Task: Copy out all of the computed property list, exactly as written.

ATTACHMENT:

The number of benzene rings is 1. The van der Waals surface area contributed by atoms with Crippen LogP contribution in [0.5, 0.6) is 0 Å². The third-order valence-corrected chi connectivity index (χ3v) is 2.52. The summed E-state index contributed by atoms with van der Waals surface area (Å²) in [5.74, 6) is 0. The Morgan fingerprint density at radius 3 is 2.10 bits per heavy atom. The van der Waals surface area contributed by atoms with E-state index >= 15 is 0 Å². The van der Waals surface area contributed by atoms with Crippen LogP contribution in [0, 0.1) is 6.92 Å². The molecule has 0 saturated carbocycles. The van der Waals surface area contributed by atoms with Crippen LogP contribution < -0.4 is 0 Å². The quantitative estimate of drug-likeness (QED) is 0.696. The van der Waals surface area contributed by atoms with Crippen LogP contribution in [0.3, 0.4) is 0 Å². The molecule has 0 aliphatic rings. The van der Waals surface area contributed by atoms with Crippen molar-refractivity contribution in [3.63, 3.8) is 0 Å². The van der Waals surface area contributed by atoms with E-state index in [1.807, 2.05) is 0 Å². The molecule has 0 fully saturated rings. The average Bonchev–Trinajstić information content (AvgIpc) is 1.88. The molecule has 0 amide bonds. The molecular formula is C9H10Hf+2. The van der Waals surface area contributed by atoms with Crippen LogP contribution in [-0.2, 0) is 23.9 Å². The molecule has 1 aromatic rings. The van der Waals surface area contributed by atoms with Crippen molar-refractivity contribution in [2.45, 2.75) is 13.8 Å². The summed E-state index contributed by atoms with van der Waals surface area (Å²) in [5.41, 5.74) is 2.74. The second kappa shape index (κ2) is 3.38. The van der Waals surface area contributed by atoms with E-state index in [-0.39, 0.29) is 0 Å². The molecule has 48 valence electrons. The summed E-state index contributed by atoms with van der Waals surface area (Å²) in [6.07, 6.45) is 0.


The number of benzene rings is 1. The van der Waals surface area contributed by atoms with Crippen LogP contribution in [0.5, 0.6) is 0 Å². The third-order valence-corrected chi connectivity index (χ3v) is 2.52. The summed E-state index contributed by atoms with van der Waals surface area (Å²) in [5.74, 6) is 0. The Morgan fingerprint density at radius 3 is 2.10 bits per heavy atom. The van der Waals surface area contributed by atoms with E-state index >= 15 is 0 Å². The van der Waals surface area contributed by atoms with Crippen LogP contribution in [0, 0.1) is 6.92 Å². The molecule has 0 saturated carbocycles. The van der Waals surface area contributed by atoms with Crippen LogP contribution < -0.4 is 0 Å². The quantitative estimate of drug-likeness (QED) is 0.696. The van der Waals surface area contributed by atoms with Crippen LogP contribution in [0.3, 0.4) is 0 Å². The molecule has 0 aliphatic rings. The van der Waals surface area contributed by atoms with Crippen molar-refractivity contribution in [3.63, 3.8) is 0 Å². The van der Waals surface area contributed by atoms with E-state index in [1.807, 2.05) is 0 Å². The molecule has 0 fully saturated rings. The average Bonchev–Trinajstić information content (AvgIpc) is 1.88. The molecule has 0 amide bonds. The molecular formula is C9H10Hf+2. The van der Waals surface area contributed by atoms with Crippen LogP contribution in [-0.2, 0) is 23.9 Å². The molecule has 1 aromatic rings. The van der Waals surface area contributed by atoms with Crippen molar-refractivity contribution in [2.45, 2.75) is 13.8 Å². The summed E-state index contributed by atoms with van der Waals surface area (Å²) in [5.41, 5.74) is 2.74. The second kappa shape index (κ2) is 3.38. The van der Waals surface area contributed by atoms with E-state index in [-0.39, 0.29) is 0 Å². The molecule has 48 valence electrons. The summed E-state index contributed by atoms with van der Waals surface area (Å²) in [6.07, 6.45) is 0.